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Author Topic: Rotation magnets for flight stands? Edit: SUCCESS AND PICS!!!  (Read 568 times)

Offline olicana

  • mad scientist
  • Posts: 602
    • Olicanalad's Games
Forgive me for posting this here but, I recently came across these rotation magnets, seen in use with X-Wing models, on ebay, by Green Stuff World and figure that this forum is a good place to ask about them.


I have a small collection of white metal 1:144 scale WW1 aircraft by Red Eagle Miniatures (the old Skytrex range) and I'm looking to upgrade my flight stands. The bigger fighters weigh a couple of ounces, or so, each. They are much heavier than plastic X-Wing models (I have a collection of these too).

My question is, how strong are the magnets? Will they support these white metal aircraft at jaunty angles, or will the planes simply drag the cupped magnets off the ball bearing?

Don't worry about the bases I use for my flight stands - I melt down white metal and pour it into jam jar lids and they weigh about 6 oz - so they are very stable even 'flying' white metal models 8 - 9" above the table.

Thanks in advance,

« Last Edit: July 06, 2018, 02:02:02 PM by olicana »

Offline Mr Tough Guy

  • scientist
  • Posts: 452
Re: Rotation magnets for flight stands?
« Reply #1 on: June 21, 2018, 10:33:41 AM »
I guess it depends on the type and size of magnets that you use, I'm not an expert but after a few minutes browsing the website of KJ magnetics I think some of the larger ones should probably be okay: https://www.kjmagnetics.com/blog.asp?p=star-wars-x-wing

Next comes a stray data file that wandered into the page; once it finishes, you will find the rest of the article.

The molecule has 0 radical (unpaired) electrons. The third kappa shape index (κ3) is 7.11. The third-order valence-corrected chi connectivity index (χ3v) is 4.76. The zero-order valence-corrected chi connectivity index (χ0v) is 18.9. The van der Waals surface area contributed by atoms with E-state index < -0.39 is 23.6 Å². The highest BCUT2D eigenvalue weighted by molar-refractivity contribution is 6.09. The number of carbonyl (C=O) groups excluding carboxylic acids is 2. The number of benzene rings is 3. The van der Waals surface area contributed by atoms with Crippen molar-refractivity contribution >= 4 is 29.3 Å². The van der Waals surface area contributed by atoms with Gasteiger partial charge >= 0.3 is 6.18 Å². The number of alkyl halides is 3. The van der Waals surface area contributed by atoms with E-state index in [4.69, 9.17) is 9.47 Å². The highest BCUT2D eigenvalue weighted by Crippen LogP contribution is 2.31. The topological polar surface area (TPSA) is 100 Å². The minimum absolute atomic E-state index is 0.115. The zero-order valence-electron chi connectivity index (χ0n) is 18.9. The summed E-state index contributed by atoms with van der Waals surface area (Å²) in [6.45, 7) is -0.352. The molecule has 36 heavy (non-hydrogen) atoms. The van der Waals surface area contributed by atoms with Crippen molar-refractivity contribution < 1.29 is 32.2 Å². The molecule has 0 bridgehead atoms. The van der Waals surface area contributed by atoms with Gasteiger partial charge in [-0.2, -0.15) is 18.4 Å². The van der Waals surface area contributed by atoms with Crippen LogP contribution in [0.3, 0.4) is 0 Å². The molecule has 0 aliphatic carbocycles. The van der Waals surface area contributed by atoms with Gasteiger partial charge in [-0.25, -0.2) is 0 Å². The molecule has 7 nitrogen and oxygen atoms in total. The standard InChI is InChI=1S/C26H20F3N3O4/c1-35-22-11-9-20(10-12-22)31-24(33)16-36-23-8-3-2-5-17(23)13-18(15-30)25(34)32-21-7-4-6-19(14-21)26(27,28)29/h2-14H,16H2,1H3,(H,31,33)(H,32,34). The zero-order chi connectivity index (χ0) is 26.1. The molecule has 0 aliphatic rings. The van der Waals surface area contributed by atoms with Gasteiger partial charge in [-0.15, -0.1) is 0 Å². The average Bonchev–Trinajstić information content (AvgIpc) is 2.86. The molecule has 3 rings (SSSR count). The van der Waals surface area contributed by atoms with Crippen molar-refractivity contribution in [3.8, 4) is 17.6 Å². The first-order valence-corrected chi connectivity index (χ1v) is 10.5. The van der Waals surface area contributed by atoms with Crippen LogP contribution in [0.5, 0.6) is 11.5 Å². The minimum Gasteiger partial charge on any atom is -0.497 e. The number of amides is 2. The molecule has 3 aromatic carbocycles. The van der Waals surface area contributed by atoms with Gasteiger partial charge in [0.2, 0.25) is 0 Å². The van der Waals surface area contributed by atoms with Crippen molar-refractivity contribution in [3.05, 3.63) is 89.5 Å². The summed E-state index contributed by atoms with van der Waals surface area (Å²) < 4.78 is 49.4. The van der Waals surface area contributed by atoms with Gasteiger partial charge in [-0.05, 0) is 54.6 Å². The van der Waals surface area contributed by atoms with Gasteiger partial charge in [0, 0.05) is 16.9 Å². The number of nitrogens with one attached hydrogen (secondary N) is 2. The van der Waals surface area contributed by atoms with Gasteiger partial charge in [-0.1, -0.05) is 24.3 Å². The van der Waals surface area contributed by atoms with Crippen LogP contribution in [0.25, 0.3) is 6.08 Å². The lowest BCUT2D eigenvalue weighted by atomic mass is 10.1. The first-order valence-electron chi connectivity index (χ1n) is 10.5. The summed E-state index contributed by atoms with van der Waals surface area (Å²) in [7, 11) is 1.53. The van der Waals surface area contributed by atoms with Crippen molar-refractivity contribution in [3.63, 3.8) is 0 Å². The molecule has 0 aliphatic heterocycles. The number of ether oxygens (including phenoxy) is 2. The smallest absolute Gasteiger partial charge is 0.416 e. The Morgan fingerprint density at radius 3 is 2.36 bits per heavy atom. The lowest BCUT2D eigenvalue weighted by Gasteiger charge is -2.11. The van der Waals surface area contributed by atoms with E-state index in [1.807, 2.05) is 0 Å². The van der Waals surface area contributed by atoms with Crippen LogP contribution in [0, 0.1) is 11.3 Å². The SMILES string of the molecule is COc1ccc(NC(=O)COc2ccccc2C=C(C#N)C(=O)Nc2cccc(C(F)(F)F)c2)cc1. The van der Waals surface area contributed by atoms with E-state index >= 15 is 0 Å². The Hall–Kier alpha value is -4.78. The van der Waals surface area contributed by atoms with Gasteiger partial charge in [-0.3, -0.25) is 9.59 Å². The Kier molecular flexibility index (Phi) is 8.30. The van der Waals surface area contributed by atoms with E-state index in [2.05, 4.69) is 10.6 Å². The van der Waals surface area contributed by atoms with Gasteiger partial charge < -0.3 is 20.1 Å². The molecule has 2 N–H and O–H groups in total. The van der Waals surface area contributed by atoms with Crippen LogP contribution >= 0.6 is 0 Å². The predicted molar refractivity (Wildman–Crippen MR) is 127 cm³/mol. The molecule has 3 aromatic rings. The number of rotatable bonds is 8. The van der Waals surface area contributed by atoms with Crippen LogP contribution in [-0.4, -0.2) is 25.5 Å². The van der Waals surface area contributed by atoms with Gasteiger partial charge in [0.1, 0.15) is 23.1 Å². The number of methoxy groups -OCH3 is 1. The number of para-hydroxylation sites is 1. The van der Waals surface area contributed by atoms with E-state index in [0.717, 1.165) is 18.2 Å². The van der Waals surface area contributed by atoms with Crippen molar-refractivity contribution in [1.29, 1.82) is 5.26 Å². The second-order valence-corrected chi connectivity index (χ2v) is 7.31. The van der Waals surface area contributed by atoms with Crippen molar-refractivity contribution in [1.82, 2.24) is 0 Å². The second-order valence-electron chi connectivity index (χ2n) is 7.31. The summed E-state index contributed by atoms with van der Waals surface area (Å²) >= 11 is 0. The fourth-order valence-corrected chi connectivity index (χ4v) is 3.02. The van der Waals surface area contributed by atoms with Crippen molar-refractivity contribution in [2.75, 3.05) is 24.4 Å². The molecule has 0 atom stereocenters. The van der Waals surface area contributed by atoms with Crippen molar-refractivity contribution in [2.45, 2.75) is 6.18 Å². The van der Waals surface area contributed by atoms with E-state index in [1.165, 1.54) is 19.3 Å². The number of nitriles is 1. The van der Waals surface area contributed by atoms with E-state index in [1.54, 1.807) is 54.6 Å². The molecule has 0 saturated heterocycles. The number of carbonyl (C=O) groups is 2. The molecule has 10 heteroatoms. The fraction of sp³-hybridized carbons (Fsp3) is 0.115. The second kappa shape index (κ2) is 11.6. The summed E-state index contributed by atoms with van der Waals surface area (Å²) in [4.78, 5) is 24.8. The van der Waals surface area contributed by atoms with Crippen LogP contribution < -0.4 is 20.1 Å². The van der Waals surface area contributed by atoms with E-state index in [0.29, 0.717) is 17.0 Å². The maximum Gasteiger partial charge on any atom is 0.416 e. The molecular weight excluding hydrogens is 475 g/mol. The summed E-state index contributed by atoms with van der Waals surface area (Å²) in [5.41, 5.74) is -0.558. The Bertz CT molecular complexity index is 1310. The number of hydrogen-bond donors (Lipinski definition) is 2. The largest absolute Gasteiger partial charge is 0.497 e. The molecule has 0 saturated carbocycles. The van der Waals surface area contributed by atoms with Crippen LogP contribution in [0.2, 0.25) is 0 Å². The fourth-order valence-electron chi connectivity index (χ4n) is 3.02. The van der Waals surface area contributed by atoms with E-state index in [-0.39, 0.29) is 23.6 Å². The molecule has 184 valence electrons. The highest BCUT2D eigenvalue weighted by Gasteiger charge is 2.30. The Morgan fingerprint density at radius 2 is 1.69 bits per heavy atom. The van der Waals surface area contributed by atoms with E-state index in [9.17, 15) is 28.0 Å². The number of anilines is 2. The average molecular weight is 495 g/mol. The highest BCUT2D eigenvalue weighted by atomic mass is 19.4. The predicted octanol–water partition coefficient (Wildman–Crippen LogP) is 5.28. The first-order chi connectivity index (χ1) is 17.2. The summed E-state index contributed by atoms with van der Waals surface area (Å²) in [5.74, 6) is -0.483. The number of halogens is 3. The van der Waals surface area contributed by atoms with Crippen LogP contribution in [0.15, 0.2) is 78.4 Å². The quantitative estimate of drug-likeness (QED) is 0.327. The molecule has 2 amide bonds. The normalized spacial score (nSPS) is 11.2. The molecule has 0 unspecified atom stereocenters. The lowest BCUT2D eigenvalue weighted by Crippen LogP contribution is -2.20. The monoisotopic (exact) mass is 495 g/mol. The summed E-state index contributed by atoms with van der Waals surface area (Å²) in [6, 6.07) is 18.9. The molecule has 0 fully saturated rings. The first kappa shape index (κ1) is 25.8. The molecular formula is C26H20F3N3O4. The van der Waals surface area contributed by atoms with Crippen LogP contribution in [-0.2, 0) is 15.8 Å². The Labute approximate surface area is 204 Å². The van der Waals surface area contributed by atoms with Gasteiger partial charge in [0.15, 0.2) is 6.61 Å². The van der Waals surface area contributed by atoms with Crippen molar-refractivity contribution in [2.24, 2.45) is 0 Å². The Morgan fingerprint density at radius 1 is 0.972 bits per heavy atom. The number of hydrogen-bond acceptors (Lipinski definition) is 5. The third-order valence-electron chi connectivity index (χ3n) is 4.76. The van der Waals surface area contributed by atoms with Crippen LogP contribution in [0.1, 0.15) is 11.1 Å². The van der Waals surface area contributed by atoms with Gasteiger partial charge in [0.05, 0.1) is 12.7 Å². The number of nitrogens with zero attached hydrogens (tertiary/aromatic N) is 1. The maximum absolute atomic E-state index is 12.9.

Offline AWu

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Re: Rotation magnets for flight stands?
« Reply #2 on: June 21, 2018, 01:19:02 PM »
Magnets are really strong. Bond is secure, But they can move.
 If your planes are heavy, white metal, they wont fell off bu they might slide to the centre of mass.
Ive seen it with X-wing ships that are super light (in fact I loose game once because I judged ship direction based on model and not the base)

So it might be risky.

Offline Mako

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Re: Rotation magnets for flight stands?
« Reply #3 on: June 22, 2018, 05:36:00 AM »
Haven't worked with "rotation magnets", but I use these, and they work well even for diecast metal toys, which are a bit heavier I think, in most cases, than 1/144th scale, WWI fighters.

They're magnetic pickup tools, mated with rare earth magnets, epoxied onto the bellies of the craft.

Haven't had an issue thus far.

The fighters shown are the Titanium range of diecast metal spacecraft - Star Wars and Battlestar Galactica.

They work very well with multiple periods of aircraft, spacecraft, spaceships, etc., and telescope from 7" - 22" in height.  Even inverted maneuvers can be represented.

Offline olicana

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    • Olicanalad's Games
Re: Rotation magnets for flight stands?
« Reply #4 on: June 28, 2018, 04:44:01 PM »
I'm pleased to report that the rotation magnets work, but they need a bit of work.